Government, News, Politics

Redistricting Deal Reunites Coconut Grove

The ACLU of Florida today announced a proposed settlement in its redistricting lawsuit against the City of Miami that would result in a new election map when Miami voters return to the polls in November 2025.

U.S. District Court Judge K. Michael Moore tossed out the city’s voting map on April 10 after ruling that the city’s district boundaries had been racially gerrymandered in violation of the U.S. Constitution.

As part of the proposed settlement, the city agreed to adopt an election map (known as P5) drawn by the plaintiffs.

Coconut Grove and other neighborhoods that were divided under the city’s previous voting map would be reunited, if the settlement is approved, first by the City Commission on May 9 and then by a federal judge.

The new map “unifies neighborhoods across the city, including Coconut Grove, Overtown, Allapattah, and Edgewater,” the ACLU said in a statement announcing the settlement.y

But the settlement agreement also stipulates that those new boundaries won’t “disqualify” any of the five sitting commissioners from serving out their current term – a condition that’s described in an agenda item drafted for the City Commission meeting on May 9.

The settlement also requires the city to pay $1.58 million in legal fees incurred by the plaintiffs, and to submit a charter amendment to voters in November 2025 that would set standards for future redistricting efforts and establish a Citizen’s Redistricting Committee.

“Today’s agreement shows that when we stand together as a community, we can overcome anyone who tries to ignore our voices,” Carolyn Donaldson, a board member of the South Dade NAACP and Grove Rights and Equity (GRACE), said in a statement. “The map provided by today’s agreement will help our advocacy for communities in Coconut Grove and across Miami, and particularly its Black residents.”

The ACLU, GRACE and others sued the city 2022 after the City Commission redrew the city’s district boundaries in such a way as to ensure that voters would elect three Hispanic commissioners, one Black commissioner, and one Anglo commissioner. Moore said the commission’s intent and the resulting map represented an illegal gerrymander under the law.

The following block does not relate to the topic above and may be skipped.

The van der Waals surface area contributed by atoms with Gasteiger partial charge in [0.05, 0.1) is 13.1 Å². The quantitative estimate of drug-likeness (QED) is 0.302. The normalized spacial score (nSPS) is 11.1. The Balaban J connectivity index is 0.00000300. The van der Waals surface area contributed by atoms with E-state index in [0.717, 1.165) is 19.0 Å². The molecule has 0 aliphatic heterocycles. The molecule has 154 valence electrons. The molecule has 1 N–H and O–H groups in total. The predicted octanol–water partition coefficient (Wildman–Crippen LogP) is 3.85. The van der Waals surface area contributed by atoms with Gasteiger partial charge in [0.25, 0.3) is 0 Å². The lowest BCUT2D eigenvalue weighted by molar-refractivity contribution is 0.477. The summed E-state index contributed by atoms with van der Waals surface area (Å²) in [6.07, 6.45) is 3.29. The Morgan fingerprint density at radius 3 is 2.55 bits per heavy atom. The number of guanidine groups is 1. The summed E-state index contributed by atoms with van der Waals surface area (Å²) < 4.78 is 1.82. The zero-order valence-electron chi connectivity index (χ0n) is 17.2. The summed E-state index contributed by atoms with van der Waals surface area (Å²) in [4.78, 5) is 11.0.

In calling out the commission’s redistricting plan, Moore quoted the 1995 Supreme Court decision in Miller vs. Johnson:

“When the State assigns voters on the basis of race, it engages in the offensive and demeaning assumption that voters of a particular race, because of their race, think alike, share the same political interests and will prefer the same candidates at the polls. Race-based assignments embody stereotypes that treat individuals as the product of their race, evaluating their thoughts and efforts—their very worth as citizens—according to criterion barred to the Government by history and the Constitution.”

The settlement agreement, if approved, would cap a long legal battle.

The ACLU and its partners went to court in December 2022 to overturn the city’s redistricting map. Moore ruled in their favor. The City Commission tweaked the map in 2023. Moore ruled against the city again. After a series of appeals, the city won the right to hold an election last year using the 2023 map, but it still had to face Moore. Moore convened a two-day bench trial in January. He ruled against the city for a third time in April.

“We are thrilled the Miami City Commission has finally stopped fighting their own citizens and realized the people deserve fair representation, nothing less,” Neil Steiner of Dechert LLP, a law firm that joined the ACLU to bring the lawsuit, said in a statement.

A high-definition map can be found here.

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